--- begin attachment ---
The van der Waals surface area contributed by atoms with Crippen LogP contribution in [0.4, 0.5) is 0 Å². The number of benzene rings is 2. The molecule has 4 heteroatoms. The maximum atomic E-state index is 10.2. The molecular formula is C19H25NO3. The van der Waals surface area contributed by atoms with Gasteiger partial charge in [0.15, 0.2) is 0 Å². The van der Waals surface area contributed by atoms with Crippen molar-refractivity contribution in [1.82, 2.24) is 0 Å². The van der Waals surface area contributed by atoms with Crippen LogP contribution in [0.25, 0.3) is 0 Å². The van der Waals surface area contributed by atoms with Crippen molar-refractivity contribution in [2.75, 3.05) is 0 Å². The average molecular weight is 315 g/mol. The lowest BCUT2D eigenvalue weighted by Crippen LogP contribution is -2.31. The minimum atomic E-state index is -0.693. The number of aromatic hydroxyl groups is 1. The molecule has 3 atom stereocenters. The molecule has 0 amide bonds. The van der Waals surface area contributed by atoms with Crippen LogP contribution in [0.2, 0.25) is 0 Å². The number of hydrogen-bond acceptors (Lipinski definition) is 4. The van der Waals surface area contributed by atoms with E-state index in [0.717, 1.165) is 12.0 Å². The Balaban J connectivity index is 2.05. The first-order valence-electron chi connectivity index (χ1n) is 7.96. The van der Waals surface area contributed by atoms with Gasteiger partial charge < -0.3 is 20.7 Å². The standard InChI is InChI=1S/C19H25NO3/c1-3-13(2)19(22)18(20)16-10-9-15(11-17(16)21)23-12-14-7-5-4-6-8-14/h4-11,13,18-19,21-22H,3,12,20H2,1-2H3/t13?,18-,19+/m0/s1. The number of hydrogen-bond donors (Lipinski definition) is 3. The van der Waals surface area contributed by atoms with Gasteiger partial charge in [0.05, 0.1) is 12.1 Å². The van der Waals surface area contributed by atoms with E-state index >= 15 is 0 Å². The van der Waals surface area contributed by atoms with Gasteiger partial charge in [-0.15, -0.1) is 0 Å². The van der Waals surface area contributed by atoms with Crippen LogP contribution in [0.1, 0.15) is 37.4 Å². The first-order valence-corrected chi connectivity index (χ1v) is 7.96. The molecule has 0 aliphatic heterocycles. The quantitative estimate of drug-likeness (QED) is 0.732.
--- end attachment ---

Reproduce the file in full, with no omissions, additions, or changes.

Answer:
The van der Waals surface area contributed by atoms with Crippen LogP contribution in [0.4, 0.5) is 0 Å². The number of benzene rings is 2. The molecule has 4 heteroatoms. The maximum atomic E-state index is 10.2. The molecular formula is C19H25NO3. The van der Waals surface area contributed by atoms with Gasteiger partial charge in [0.15, 0.2) is 0 Å². The van der Waals surface area contributed by atoms with Crippen molar-refractivity contribution in [1.82, 2.24) is 0 Å². The van der Waals surface area contributed by atoms with Crippen LogP contribution in [0.25, 0.3) is 0 Å². The van der Waals surface area contributed by atoms with Crippen molar-refractivity contribution in [2.75, 3.05) is 0 Å². The average molecular weight is 315 g/mol. The lowest BCUT2D eigenvalue weighted by Crippen LogP contribution is -2.31. The minimum atomic E-state index is -0.693. The number of aromatic hydroxyl groups is 1. The molecule has 3 atom stereocenters. The molecule has 0 amide bonds. The van der Waals surface area contributed by atoms with Crippen LogP contribution in [0.2, 0.25) is 0 Å². The number of hydrogen-bond acceptors (Lipinski definition) is 4. The van der Waals surface area contributed by atoms with E-state index in [0.717, 1.165) is 12.0 Å². The Balaban J connectivity index is 2.05. The first-order valence-electron chi connectivity index (χ1n) is 7.96. The van der Waals surface area contributed by atoms with Gasteiger partial charge < -0.3 is 20.7 Å². The standard InChI is InChI=1S/C19H25NO3/c1-3-13(2)19(22)18(20)16-10-9-15(11-17(16)21)23-12-14-7-5-4-6-8-14/h4-11,13,18-19,21-22H,3,12,20H2,1-2H3/t13?,18-,19+/m0/s1. The number of hydrogen-bond donors (Lipinski definition) is 3. The van der Waals surface area contributed by atoms with Gasteiger partial charge in [0.05, 0.1) is 12.1 Å². The van der Waals surface area contributed by atoms with E-state index >= 15 is 0 Å². The van der Waals surface area contributed by atoms with Gasteiger partial charge in [-0.15, -0.1) is 0 Å². The van der Waals surface area contributed by atoms with Crippen LogP contribution in [0.1, 0.15) is 37.4 Å². The first-order valence-corrected chi connectivity index (χ1v) is 7.96. The molecule has 0 aliphatic heterocycles. The quantitative estimate of drug-likeness (QED) is 0.732.